In recent years, sulfates have come under fire for being harsh on the hair and scalp, stripping hair of color, and dulling shine. But are they really to blame?
Every shampoo formula contains at least one kind of cleansing ingredient to help wash away dirt and sebum from the scalp. Sodium or aluminum lauryl sulfate (SLS or ALS) and sodium laureth sulfate (SLES) are common sulfate surfactants used in shampoo formulations.
At the molecular level, these cleansers, called surfactants, are multitaskers. Due to their unique chemical nature, when dissolved in water, they assemble into groups called "micelles," which have the ability to surround and lock in the oils in sebum and keep them suspended in water. Surfactants are also responsible for the foaming action which makes showers more pleasurable, but also "thicken" the water (à la whipped cream) so we can work it into hair instead of it slipping through our fingers.
So are sulfates bad for your hair?
In the Good Housekeeping Institute Beauty Lab, we have evaluated many shampoo formulations both with and without sulfates on hundreds, if not thousands, of testers over the years. Shampoo formulations from reputable brands are overall well-tolerated: We haven't had a single tester drop out of a study because they found the formula to be harsh.
“People had beautiful hair in decades past while all the time using sulfate-based shampoos,” says Trefor Evans, Ph.D., Director of Research and Institute Fellow at TRI-Princeton, an independent hair fiber science research organization. While Evans doesn’t rule out that sulfates could possibly be harsh on the scalp, has says any effect they might have on hair is “minimal compared to all the other things we do, such as chemical treatments, high heat, etc.”
Jeni Thomas, Ph.D., Principal Scientist for Procter & Gamble Hair and Pantene says the “harshness” of a sulfate shampoo depends on how well it's formulated.” Pantene's research has found that if sulfates or even sulfate-free surfactants are added to a formula without the proper micelle structure, they can penetrate the surface of hair or skin and disrupt the natural structure. “Micelles are the key to gentle cleansing, regardless of the surfactant used," Thomas explains. "It takes formulation experience and in-depth knowledge of micelles to get it right."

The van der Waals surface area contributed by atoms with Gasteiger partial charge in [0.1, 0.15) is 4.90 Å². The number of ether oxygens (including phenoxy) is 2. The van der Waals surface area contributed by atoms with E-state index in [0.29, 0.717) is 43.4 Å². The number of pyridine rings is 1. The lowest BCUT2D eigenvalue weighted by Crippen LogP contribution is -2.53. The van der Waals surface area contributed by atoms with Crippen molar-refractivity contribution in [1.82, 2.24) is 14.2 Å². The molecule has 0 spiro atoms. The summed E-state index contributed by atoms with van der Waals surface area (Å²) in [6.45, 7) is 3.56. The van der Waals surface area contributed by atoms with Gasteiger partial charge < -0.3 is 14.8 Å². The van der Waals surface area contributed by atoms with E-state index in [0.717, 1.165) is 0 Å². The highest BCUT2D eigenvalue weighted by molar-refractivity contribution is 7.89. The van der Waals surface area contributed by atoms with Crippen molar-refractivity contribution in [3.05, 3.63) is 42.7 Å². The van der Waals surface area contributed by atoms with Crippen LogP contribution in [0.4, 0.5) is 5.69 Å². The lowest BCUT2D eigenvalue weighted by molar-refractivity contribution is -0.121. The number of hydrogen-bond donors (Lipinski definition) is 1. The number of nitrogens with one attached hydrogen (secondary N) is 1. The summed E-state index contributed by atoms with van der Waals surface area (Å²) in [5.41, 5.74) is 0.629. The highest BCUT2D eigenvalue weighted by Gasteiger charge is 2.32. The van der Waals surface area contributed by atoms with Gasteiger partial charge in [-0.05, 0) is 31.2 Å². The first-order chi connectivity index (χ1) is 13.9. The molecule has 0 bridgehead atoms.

So although there is no technical evidence that sulfate-free shampoo formulas are gentler or better for hair, the consumer demand for them remains strong among women with curly, natural, color-treated, and damaged hair.
What does sulfate-free shampoo do for your hair?
One of the most touted benefits of sulfate-free shampoos is that they are better for preserving hair color. In GH Beauty Lab tests of color-protecting shampoos, there were winning formulations both with sulfates and without. This means that if a shampoo is formulated correctly, it will reduce hair color fading, regardless of the surfactants it contains. “Shampoos are not detrimental to color fading – water is!" Evans says. "We can get the same amount of color fade from a placebo water treatment as a shampoo, so this is another big consumer myth."
Even though “milder” sulfate-free shampoos claim to slow color fading even more than other color-protecting formulas, according to GH Beauty Lab testing, that's not always the case. (In fact, our Lab's top performer contains sulfates!). What really matters is how well a product is formulated, not just what it contains.
That means that a product’s effectiveness isn’t dependent on just one ingredient: All other components of the formula, like its concentration, the included surfactants and/or emulsifiers, and more have to work in perfect synergy for the product to be color-safe and deliver results. That's why we don’t recommend anything based on just one ingredient (or the lack of one ingredient) — we instead recommend products that actually perform on the whole.
Bottom line: Sulfates alone are not bad for hair — a shampoo's overall formulation is what makes a product "safe." Things like heat styling and chemical treatment are more damaging to hair and color than sulfates alone.
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